Exhaustion

How to find potential in states of inaction?

 

We have entered collective burnout.

It feels as though we are exhausted by lurching from crisis to crisis: climate change, racial injustice, Covid-19, war and energy shortages.

The readiness to find immediate solutions becomes worn out and we wonder if the system is broken. There seems to be no one-size-fits-all response.  

But perhaps, instead of despair and looking for quick fixes, what if we reflected on the potential that could grow from this feeling of exhaustion? What becomes possible when slowing down the tendency to reach for ready-made old solutions that do not solve new problems? What happens if we don’t act to fix things, but wait, refuse, and/or turn to something else?

What happens when we move into the liminal space1 of not knowing how to respond, when the in-betweenness of things is stretched so it can be embodied? What happens when we listen to our exhausted bodies, when we enter the thresholds of unconscious processes as resting, sleeping, grieving, waiting. Do we find creative opportunities there?  

We acknowledge that the opportunity to not act is a privilege in and of itself. We are not condoning inaction in the face of injustice. Instead, we are looking for new answers and new ways of approaching the future. For example, artist and theologian Tricia Hersey, author of Rest Is Resistance: A Manifesto (forthcoming 2022) 2, draws on Black liberation and womanism to reframe napping or rest as a form of political resistance to grind and hustle culture.  

Similarly, philosopher and feminist theorist Rosi Braidotti writes in her book Posthuman Knowledge (2019): ‘Let me dare to suggest that there is a creative potential here, which means that exhaustion is not a pathological state that needs to be cured, as an actual disorder, but a threshold of transformation of forces, that is to say a virtual state of creative becoming.’3

Sleepers, from the serie Fragments, 3 video-channel on monitors, 7min, 2022, by Sebastián Díaz Morales & Simon Danang Anggoro. Serie produced with financial support of the Mondriaan Fonds and Documenta fifteen

 

This Open Call seeks contributions from artists and researchers (in the arts) that address questions such as:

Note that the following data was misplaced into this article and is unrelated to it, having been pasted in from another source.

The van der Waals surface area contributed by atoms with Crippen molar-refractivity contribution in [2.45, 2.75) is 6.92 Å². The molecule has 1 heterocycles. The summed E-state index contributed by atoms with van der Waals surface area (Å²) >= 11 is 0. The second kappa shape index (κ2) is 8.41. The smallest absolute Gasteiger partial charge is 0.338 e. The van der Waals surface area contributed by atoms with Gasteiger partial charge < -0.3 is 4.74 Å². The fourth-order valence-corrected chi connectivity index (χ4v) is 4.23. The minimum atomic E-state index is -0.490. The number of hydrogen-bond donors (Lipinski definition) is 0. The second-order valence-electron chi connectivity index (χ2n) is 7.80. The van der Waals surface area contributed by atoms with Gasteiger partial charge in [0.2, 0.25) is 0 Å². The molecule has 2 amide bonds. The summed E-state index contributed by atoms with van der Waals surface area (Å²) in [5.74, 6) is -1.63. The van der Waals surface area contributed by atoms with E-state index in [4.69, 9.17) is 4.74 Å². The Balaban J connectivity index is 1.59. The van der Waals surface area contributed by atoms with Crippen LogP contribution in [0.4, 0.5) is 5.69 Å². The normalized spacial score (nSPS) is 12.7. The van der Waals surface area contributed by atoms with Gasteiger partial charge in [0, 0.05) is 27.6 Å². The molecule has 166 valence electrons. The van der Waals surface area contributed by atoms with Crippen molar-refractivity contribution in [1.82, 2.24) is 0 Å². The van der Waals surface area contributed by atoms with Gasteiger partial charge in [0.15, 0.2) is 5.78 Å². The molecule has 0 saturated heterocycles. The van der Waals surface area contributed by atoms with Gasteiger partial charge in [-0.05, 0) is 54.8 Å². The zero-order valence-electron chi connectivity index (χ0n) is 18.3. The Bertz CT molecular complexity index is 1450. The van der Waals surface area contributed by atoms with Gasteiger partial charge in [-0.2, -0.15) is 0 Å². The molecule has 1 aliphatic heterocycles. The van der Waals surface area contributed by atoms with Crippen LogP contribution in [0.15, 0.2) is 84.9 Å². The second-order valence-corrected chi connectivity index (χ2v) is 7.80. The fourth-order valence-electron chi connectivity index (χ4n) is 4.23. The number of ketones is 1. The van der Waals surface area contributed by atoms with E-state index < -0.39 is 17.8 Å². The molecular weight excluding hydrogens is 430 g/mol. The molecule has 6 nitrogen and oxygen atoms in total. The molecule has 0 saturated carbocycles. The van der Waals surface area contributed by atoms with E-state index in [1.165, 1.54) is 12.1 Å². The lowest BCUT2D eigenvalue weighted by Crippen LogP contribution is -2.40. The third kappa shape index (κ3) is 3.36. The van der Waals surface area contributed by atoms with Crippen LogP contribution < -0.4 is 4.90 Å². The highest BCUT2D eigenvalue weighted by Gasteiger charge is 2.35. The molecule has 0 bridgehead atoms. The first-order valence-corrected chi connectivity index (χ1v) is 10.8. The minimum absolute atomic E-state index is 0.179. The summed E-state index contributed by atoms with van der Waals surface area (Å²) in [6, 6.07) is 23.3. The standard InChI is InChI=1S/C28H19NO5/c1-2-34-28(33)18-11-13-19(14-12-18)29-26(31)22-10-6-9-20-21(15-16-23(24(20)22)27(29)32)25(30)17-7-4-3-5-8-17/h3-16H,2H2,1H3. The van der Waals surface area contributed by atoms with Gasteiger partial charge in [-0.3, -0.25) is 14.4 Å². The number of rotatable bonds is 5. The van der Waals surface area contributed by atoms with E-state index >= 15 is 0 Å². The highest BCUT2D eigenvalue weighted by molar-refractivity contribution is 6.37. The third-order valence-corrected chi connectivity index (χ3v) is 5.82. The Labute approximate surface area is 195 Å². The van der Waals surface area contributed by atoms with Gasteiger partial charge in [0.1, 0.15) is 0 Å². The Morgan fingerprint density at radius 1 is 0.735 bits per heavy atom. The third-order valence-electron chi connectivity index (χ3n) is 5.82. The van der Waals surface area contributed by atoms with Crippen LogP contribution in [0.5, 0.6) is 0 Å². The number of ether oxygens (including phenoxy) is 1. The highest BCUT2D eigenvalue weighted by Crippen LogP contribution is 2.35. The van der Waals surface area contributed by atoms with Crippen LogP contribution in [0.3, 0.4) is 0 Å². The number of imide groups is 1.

• How feelings of exhaustion or the experience of liminal space can (or cannot) contribute to transformation, to shaping other practices and systems. 
  • Is being able to move from being in action to a state of inaction a privilege? Who is that privilege granted to and why?
  • How does exhaustion or the experience of liminal space affect creativity? 
  • Can art itself be exhausted and do we need different forms of creative living?
  • How do practices of resting, sleeping, dreaming and grieving function as transformative forces?
  • How do we respond to the normalisation of burnout as sickness? Is burnout an expression of capitalist violence? Can burnout be a possibility of refusal?

Keywords:  exhaustion, liminality (liminal spaces, liminal bodies, liminal feelings, liminal states), aesthetics of liminality, inaction, grieving, processes of resting, importance of slowing down, not knowing, waiting 

What’s in it for you? 

  • Your contribution will be reviewed by our editorial board
  • Selected contributions will be professionally edited and published on APRIA  
  • APRIA contributions will be shared in the networks of the ArtEZ Research Collective   

How to Submit?

The deadline for sending your submission to contactapria@artez.nl is 19 January 2023.

All submissions must be accompanied by a filled-in submission form, which you can download below. APRIA offers the possibility to publish your contribution in varied formats. Your research can be published as a text, but also as an image essay, film or sound contribution. If you submit a text, it must consist of a maximum of 5000 words. If you submit your contribution in another format (audio or image), it has to be accompanied by an explanation of at least 50 words and maximum 300 words. We accept written contributions in Dutch or English. Your contribution will be subject to a process of selection and assessment by the Advisory Board members of APRIA Platform based on the theme of the call, affiliation with the APRIA statement, and criteria of engagement, accessibility and originality.  

APRIA Submission form Open Call: Download

Advisory Board members


Caroline Barmentlo (lecturer at the Theater in Education program), Alia Mascia (student at the MA Critical Fashion Practices), Cassandra Onck (alumna ArtEZ Music Theatre, and researcher at the AeCT professorship), Liza Rinkema Rapuš (alumni of the Dutch Art Institute at ArtEZ University of the Arts), Hanka van der Voet (senior lecturer at MA Fashion Strategy), Agnieszka Wolodźko (coordinator and lecturer at AKI BIO MATTERs artistic research program), ArtEZ studium generale (chair), ArtEZ Press (publisher)

References
↑ 1

The word liminal comes from the Latin word ‘limen’, meaning threshold—any point or place of entering or beginning. A liminal space is the time between the ‘what was’ and the ‘next.’ It is a place of transition, a season of waiting, and not knowing.

↑ 2

http://www.triciahersey.com/

↑ 3

Rosi Braidotti, Posthuman Knowledge (Cambridge: Polity Press, 2019), p. 17.